A new year, a brand new product review! Audio-Technica was kind enough to send me a set of their DJ headphones, the ATH-PRO700. I’ve been itching to try out a good set of headphones since the ones I’ve used to mix and listen with for the past 10 years, have begun disintegrating.
Because I check my mixes with a couple sets of in ear monitors, one of them being the Ultimate Ears Triple-Fi I reviewed last month, I haven’t been in a rush to replace my old headphones. When the ATH-PRO700′s arrived, however, I was eager to see if they would be a good replacement.
It helps to know that the ATH-PRO700 has been categorized by Audio-Technica as for DJ’s. As I’m sure you know, DJ’s are pretty rough with their headphones and need something that can withstand the punishment of gigging professionals. When I picked up the ATH-PRO700′s I was surprised by their weight. I normally look for the lightest set for comfort but I was surprised at how beefy these headphones are.
The headband is especially thick and feels like it could take a bullet. The closed ear capsules both fold and rotate completely which means that the headphones are easy to store (they come with a vinyl bag for storage) and are more likely to rotate than snap when put in an awkward situation; definitely a plus. I’ve heard that some have had issues with the swivel portion of the headphone cracking, but since I haven’t had the headphones for that long I can’t comment on that; they seem pretty well-built to me so far. The ear cups isolate the sound well, but a bit more foam would be nice as. For me at least, they pressed on my ear a bit.
The audio wire only comes off of one side which makes it more convenient to wear, especially when monitoring each ear separately. It’s a decently thick gauge, with an eighth inch stereo plug (a screw-on quarter inch adapter is included). The cord is sufficiently long for personal listening, but you might want an extension if you’re the dance-while-dj’ing type.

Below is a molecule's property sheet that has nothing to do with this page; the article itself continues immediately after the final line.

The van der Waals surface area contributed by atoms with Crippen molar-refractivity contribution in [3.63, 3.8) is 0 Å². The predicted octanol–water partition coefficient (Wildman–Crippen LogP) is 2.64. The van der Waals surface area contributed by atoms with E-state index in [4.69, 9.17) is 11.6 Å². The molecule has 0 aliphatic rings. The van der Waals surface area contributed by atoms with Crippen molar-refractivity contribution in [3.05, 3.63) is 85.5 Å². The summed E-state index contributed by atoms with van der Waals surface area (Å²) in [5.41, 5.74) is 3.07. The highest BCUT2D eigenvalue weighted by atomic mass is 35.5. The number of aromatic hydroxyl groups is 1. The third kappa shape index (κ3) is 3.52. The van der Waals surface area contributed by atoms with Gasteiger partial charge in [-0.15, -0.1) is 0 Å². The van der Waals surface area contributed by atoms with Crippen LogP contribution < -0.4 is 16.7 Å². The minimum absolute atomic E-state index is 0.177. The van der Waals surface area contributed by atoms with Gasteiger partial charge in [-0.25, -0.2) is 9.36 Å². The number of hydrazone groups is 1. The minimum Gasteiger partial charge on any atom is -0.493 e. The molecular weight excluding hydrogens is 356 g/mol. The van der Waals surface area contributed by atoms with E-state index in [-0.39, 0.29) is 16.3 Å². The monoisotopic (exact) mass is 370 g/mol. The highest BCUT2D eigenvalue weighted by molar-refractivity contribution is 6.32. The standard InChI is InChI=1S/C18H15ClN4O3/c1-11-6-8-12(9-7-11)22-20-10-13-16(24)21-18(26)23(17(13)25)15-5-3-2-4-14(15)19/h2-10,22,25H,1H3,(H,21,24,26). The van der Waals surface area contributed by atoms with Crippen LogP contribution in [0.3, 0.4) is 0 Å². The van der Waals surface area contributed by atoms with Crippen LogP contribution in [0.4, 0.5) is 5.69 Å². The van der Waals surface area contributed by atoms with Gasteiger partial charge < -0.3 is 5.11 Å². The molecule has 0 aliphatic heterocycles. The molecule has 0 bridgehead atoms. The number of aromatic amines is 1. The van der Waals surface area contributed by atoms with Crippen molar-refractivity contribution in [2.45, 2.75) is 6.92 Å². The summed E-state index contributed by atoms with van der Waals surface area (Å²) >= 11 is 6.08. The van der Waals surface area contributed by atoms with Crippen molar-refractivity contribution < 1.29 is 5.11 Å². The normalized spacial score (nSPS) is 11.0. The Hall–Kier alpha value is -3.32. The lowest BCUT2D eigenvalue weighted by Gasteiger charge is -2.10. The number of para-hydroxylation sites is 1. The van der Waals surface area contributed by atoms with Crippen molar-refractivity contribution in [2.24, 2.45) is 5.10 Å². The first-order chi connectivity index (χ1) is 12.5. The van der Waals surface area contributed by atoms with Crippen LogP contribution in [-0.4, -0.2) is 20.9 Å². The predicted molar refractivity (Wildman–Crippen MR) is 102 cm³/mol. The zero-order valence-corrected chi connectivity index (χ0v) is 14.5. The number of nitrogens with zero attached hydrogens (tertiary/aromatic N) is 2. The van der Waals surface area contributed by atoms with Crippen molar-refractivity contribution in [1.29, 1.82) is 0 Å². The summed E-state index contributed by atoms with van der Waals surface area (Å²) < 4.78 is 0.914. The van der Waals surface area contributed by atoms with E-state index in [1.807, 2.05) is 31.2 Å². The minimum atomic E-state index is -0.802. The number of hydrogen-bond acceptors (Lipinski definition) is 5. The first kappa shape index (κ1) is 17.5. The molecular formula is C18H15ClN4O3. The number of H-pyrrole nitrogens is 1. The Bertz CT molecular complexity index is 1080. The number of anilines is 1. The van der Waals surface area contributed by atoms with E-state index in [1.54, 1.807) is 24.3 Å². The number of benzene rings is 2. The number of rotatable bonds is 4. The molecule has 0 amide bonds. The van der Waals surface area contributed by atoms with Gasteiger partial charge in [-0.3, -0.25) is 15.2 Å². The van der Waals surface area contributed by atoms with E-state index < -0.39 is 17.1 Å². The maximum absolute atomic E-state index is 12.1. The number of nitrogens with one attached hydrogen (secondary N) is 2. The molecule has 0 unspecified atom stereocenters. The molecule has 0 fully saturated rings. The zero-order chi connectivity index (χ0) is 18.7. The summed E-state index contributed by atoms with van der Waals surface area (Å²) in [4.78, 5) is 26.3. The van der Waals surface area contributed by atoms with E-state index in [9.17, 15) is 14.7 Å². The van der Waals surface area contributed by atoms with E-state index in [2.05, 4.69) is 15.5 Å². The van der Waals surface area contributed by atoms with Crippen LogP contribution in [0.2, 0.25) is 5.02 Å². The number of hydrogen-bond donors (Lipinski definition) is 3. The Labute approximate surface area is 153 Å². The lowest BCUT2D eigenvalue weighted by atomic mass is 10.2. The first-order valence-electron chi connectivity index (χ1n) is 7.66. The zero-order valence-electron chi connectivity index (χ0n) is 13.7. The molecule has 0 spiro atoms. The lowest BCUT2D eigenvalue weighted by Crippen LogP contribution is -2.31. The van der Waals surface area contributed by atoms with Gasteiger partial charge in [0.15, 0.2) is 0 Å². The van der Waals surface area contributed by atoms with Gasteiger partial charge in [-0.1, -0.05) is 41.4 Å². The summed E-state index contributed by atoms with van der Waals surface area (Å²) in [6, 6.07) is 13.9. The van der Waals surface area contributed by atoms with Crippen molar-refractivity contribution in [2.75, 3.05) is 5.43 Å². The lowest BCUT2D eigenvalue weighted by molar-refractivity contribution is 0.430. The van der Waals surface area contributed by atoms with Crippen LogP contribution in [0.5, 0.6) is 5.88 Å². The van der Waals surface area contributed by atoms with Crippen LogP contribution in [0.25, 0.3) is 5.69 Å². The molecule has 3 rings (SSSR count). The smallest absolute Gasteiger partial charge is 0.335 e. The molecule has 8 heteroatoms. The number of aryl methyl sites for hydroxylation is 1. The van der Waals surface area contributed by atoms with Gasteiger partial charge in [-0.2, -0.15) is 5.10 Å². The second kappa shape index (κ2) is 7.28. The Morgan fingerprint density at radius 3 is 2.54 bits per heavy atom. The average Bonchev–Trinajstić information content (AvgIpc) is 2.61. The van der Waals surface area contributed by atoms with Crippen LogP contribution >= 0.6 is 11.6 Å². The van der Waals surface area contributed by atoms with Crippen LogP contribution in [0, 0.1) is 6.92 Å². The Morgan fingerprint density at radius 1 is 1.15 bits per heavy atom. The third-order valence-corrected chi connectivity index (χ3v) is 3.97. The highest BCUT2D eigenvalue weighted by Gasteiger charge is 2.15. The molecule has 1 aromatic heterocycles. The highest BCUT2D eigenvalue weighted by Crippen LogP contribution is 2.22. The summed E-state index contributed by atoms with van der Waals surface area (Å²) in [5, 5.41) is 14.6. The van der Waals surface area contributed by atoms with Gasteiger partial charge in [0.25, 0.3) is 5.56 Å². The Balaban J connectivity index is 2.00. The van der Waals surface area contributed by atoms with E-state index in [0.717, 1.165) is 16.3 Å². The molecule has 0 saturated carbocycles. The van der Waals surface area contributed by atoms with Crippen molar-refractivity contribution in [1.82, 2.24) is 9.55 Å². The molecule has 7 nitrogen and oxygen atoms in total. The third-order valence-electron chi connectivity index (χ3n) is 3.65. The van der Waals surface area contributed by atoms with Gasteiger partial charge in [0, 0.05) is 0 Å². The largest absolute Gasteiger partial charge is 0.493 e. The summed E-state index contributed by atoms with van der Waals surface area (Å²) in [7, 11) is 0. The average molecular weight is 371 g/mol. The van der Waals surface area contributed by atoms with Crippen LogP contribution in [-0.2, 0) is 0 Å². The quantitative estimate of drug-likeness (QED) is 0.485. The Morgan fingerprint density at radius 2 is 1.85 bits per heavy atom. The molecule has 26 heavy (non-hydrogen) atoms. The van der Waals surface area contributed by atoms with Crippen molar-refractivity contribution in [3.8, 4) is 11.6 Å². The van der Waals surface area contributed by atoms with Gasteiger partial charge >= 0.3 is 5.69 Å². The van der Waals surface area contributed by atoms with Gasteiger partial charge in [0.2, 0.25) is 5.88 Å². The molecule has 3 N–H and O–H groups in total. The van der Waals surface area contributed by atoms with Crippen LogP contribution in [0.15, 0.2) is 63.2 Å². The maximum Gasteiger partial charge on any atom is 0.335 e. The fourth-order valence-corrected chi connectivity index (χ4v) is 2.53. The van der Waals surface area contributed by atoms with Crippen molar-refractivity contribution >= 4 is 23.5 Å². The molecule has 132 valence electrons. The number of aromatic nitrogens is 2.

Ok, so how does this set of cans sound? Super bass flavour! These things have a tonne of bass, and pretty decent treble as well, although I found the mid-range lacked a bit of clarity. The ATH-PRO700 also get plenty loud, and with the good isolation from the cup design (although it could be improved even more with increasing the padding size as I stated before), these things are great for a noisy club environment.
The soundstage was distinct, though not as wide as I would have liked in some situations. Would I use these to mix on? Probably not, as the frequency range is boosted for a DJ’s ears. I would definitely use them to reference on when creating dance or hip hop music. These two genres are what the ATH-PRO700 are clearly designed for and while classical music might not sound great through these, dance and hip hop do.
The bottom line is that DJ aren’t necessarily worried about the same things as an audio engineer or audiophile; they want a loud, and great sounding set of headphones and the ATH-PRO700 delivers on those counts. DJ’s also want something that is rugged, and the ATH-PRO700 seem to be pretty well built. As some others have had issues with the headphones breaking, I will update this review if anything happens to my set, but so far they’re working out great. With a very affordable street price of around $115, I’d definitely check them out if you’re in the market for a set of headphones for dance and hip hop.